Acting Individually For Animals
An Animal Rights Article from


Bruce Zeman
December 2009

As presented at the 2009 National Animal Rights Conference

A) Personal Acts

  • One of the primary goals of an activist is to foster and facilitate change in the way society views, perceives and treats animals. We must remember, we are their voice and are the only ones who can speak up for them. I believe we have a moral and ethical obligation to do so. One person can, and has, made a difference. The passage of “Nathan’s Law” in Wanaque is an example. After working to get support from local animal welfare groups, and veterinarians, I approached the leaders of Wanaque about enacting “guardian” language in our animal ordinances. Because of the cooperation I received from them, the ordinance passed. This is not to say it was simple. It took five years, a great deal of emotion, and an impassioned legal defense of “Nathan’s Law,” but we persevered, and never gave up.
  • You can help animals by changing the way we refer to them. Always refer to them as “he or she” in conversation, never as “it.” By referring to animals as “he or she,” we convey to others these creatures are sentient beings with unique needs, feelings and wants of their own – and not disposable objects or commodities. They have an inherent value in and of themselves, and not because we, as humans, have given it to them.
  • An activist can also help make a difference by speaking up for animals when the opportunity arises. When going through the newspaper, if you see a story or a situation involving animals, write a letter to the editor and be heard. Depending on the situation, you may need to do some research (accuracy is critical) – but don’t miss an opportunity to inform others about the situation. Whenever I see a story in the paper about the “so-called” sports of hunting or fishing, I write a letter pointing out neither of these activities can be considered a sport, since in sports, both sides have an equal opportunity to win. When I can go into the woods with a Smith and Wesson and shoot back on behalf of the defenseless animals, then we can consider it a sport.
  • Groups which make money from the objectification, abuse, exploitation, and outright murder of animals, are often quite powerful. Groups such the NRA, kennel clubs, pro-hunting groups, not to mention pharmaceutical and cosmetic companies, all have lobbyists who work on elected officials to make sure their economic interests are not compromised by people.. How do we combat this? By being as vocal, and passionate, in defense of the animals’ welfare as the other side is. (Example of Defense of “Nathan’s Law”). You would be amazed at the effect a letter or phone call to your elected representative can be. Remember, they need us to get elected, so they have a vested interest to listening to us.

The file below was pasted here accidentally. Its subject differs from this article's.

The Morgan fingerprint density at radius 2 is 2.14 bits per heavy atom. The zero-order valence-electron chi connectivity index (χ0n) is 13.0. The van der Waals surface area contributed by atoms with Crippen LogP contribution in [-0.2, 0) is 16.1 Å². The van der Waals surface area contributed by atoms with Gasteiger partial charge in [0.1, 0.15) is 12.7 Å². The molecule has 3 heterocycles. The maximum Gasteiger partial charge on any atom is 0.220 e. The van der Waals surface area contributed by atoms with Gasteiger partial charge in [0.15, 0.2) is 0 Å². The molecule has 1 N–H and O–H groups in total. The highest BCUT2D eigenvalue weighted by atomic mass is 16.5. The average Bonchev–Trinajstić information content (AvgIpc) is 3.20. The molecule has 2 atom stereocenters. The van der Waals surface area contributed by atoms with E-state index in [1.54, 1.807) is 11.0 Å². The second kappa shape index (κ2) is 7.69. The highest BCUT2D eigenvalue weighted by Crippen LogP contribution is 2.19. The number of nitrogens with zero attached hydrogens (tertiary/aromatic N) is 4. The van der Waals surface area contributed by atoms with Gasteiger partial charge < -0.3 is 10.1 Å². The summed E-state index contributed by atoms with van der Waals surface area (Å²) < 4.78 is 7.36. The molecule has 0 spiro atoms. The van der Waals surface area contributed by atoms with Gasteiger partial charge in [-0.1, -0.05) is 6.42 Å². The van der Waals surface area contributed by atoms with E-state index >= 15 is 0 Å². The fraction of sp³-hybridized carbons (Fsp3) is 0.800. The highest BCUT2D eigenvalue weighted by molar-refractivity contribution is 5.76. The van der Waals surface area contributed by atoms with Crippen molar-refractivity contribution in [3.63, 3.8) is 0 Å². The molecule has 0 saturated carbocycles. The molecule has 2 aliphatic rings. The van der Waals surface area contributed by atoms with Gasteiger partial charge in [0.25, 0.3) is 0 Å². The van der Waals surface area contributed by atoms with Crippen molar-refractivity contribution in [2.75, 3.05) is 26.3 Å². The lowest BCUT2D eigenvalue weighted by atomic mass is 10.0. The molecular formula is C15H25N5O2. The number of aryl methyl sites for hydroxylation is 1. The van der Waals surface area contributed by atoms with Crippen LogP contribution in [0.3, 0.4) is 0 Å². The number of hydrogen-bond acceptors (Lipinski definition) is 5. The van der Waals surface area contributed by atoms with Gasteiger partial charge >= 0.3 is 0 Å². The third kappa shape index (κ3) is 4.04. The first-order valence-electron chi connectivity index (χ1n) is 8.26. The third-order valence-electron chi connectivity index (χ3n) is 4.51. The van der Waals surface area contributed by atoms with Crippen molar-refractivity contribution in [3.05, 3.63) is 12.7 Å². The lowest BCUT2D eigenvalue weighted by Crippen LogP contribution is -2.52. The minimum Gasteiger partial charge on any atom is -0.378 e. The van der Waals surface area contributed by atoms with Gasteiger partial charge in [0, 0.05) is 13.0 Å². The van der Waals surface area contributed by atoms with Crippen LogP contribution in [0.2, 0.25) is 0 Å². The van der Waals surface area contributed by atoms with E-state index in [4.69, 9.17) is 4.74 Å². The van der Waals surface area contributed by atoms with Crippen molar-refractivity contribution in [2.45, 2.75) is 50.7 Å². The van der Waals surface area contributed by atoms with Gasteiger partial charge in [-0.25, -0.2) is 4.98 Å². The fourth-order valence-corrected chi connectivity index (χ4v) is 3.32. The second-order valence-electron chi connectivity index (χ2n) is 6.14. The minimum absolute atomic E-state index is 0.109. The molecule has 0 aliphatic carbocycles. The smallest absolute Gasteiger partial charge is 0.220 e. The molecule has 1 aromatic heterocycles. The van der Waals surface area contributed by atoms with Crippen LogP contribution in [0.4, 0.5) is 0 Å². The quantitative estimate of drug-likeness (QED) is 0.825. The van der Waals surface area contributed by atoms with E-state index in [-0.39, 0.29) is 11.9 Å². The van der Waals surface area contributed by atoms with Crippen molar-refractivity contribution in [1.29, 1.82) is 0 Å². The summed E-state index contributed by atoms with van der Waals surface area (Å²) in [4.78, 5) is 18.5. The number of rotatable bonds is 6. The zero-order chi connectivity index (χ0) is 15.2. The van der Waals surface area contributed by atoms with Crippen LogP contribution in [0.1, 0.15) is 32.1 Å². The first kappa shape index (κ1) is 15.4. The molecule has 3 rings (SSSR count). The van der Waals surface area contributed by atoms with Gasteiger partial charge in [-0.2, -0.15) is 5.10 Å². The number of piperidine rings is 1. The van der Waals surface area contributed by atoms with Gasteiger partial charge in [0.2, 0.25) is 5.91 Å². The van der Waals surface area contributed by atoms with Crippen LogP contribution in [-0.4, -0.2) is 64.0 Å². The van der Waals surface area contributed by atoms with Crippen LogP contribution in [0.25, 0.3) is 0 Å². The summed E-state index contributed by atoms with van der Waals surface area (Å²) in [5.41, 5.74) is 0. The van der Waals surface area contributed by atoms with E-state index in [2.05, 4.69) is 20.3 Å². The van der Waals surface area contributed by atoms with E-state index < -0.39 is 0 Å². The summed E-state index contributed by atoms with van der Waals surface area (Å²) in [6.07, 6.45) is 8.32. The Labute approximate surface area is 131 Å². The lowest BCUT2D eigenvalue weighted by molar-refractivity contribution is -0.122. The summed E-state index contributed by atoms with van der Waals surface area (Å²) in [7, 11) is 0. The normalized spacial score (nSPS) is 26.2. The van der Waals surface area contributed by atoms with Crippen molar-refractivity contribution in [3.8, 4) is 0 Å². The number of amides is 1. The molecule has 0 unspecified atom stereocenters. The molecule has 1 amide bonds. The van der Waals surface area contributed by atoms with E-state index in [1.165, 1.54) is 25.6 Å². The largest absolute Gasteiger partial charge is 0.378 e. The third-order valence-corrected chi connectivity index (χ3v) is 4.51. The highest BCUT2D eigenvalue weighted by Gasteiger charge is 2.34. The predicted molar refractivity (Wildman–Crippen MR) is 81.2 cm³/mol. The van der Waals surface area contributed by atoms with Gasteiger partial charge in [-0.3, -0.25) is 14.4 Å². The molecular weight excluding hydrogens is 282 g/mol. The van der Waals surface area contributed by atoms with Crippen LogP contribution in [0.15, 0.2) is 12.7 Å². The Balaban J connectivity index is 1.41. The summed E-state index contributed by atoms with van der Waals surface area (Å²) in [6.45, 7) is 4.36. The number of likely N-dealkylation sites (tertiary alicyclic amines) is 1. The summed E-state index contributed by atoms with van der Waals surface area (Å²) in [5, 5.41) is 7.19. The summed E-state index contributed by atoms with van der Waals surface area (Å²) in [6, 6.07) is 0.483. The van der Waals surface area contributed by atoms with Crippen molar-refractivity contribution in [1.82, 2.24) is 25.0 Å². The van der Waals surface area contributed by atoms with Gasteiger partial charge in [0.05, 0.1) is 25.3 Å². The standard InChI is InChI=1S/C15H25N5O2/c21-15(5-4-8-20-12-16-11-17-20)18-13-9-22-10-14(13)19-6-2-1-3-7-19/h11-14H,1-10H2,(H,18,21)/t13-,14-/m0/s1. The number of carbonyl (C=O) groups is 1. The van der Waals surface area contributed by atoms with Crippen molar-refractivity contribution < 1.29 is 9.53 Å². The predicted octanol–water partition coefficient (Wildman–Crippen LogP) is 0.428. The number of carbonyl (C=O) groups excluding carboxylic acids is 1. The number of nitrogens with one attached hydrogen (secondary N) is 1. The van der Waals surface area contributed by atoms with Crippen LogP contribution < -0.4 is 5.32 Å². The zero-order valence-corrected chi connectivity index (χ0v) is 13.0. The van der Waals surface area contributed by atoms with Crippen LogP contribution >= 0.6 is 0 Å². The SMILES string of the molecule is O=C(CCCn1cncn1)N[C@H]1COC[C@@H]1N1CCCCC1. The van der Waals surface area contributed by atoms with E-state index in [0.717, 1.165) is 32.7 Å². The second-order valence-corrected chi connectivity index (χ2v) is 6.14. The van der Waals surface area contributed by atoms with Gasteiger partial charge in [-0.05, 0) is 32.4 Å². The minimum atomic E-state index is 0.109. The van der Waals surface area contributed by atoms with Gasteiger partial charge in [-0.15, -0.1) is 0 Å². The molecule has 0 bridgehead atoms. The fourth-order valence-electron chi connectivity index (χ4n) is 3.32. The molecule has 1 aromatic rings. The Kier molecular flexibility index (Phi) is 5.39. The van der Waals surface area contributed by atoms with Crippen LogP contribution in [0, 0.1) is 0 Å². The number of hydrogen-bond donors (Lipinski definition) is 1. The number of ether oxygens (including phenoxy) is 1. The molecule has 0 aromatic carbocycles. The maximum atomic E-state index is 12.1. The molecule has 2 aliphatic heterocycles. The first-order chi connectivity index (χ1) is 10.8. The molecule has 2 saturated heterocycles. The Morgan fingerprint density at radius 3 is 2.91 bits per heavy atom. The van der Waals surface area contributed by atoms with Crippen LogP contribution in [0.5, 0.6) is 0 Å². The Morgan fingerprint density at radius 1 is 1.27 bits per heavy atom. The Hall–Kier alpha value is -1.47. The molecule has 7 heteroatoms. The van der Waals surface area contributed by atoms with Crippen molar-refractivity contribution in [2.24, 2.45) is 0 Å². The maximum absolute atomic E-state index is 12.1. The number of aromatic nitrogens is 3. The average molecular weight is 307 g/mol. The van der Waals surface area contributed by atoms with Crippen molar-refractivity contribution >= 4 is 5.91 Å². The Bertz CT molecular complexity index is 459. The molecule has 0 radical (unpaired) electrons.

B) Shirts / Stickers

  • Your clothing speaks volumes about you, and you should think about the message you want to convey before doing it. Any message worn on your body (or place anywhere else) should have the effect of making people think – you don’t want them to close their mind to you because you are “a radical.”
  • People will sometimes have questions or comments about the animal rights messages we have. When they do, think before you respond. It is easy to answer a question or comment when someone agrees with the message. It is much harder to have a substantive discussion (or hold your tongue) when they don’t. The key here is, whatever your message, educate yourself and remember to never stop learning. Knowledge is power!
  • Gather a wide assortment of animal rights stickers and place them on your mail. Unless the people you owe money to decide to stop sending bills, you can always use them here. (Example of Nathan stickers) I also place them on my hockey equipment.
  • If teaching Humane Education or Animal Rights seminars, use posters / stickers / flyers to reinforce the message. This works especially well with children, who will take the materials home and expose more people to the message.

C) Workplace Outreach

  • People are often considered an organization’s most valuable resource. You can send an unmistakable message about your concern for animals by refusing to work for companies that test on animals or use animal products. (Personal example.)
  • Help establish your company as “Animal Friendly.” As Director of Purchasing for the companies I’ve worked for, I will not purchase from companies that test / experiment on animals. When companies ask me why they lost the business, I let them know.
  • Check to see if your employer has donor-matching program for animal welfare charities / organizations.
  • If your company has a cafeteria, ask the manager about providing vegetarian options.
  • If you bring a vegan lunch, bring a little extra to share with curious co-workers. I’ve found most people will try anything if they see you enjoying it.
  • Discuss with your employer about a “Bring Your Animal Companion to Work Day.” Nathan routinely joins me in the office, and it makes for a much better environment. Our records indicate sales are higher on the days he is there, and it makes a wonderful starting point for the discussion of animal issues with co-workers.

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